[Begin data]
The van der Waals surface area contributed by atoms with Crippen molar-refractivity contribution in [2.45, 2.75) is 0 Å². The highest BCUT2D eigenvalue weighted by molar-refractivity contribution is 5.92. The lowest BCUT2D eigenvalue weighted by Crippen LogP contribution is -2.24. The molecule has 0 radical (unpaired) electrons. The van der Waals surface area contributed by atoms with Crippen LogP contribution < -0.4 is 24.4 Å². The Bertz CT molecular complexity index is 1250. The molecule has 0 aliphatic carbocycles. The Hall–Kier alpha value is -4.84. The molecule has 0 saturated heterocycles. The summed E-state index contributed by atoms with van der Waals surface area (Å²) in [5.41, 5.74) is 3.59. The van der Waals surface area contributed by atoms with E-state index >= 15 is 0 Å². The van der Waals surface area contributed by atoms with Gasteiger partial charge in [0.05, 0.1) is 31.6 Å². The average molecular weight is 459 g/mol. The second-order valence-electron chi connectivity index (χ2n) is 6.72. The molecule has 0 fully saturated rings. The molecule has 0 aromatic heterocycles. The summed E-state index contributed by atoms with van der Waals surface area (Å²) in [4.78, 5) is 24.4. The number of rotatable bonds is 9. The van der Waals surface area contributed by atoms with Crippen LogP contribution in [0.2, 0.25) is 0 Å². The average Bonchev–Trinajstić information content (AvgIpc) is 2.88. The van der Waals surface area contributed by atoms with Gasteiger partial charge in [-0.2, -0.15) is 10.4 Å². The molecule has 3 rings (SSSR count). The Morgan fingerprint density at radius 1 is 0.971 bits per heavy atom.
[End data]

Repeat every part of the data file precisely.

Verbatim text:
The van der Waals surface area contributed by atoms with Crippen molar-refractivity contribution in [2.45, 2.75) is 0 Å². The highest BCUT2D eigenvalue weighted by molar-refractivity contribution is 5.92. The lowest BCUT2D eigenvalue weighted by Crippen LogP contribution is -2.24. The molecule has 0 radical (unpaired) electrons. The van der Waals surface area contributed by atoms with Crippen LogP contribution < -0.4 is 24.4 Å². The Bertz CT molecular complexity index is 1250. The molecule has 0 aliphatic carbocycles. The Hall–Kier alpha value is -4.84. The molecule has 0 saturated heterocycles. The summed E-state index contributed by atoms with van der Waals surface area (Å²) in [5.41, 5.74) is 3.59. The van der Waals surface area contributed by atoms with E-state index >= 15 is 0 Å². The van der Waals surface area contributed by atoms with Gasteiger partial charge in [0.05, 0.1) is 31.6 Å². The average molecular weight is 459 g/mol. The second-order valence-electron chi connectivity index (χ2n) is 6.72. The molecule has 0 fully saturated rings. The molecule has 0 aromatic heterocycles. The summed E-state index contributed by atoms with van der Waals surface area (Å²) in [4.78, 5) is 24.4. The number of rotatable bonds is 9. The van der Waals surface area contributed by atoms with Crippen LogP contribution in [0.2, 0.25) is 0 Å². The average Bonchev–Trinajstić information content (AvgIpc) is 2.88. The van der Waals surface area contributed by atoms with Gasteiger partial charge in [-0.2, -0.15) is 10.4 Å². The molecule has 3 rings (SSSR count). The Morgan fingerprint density at radius 1 is 0.971 bits per heavy atom.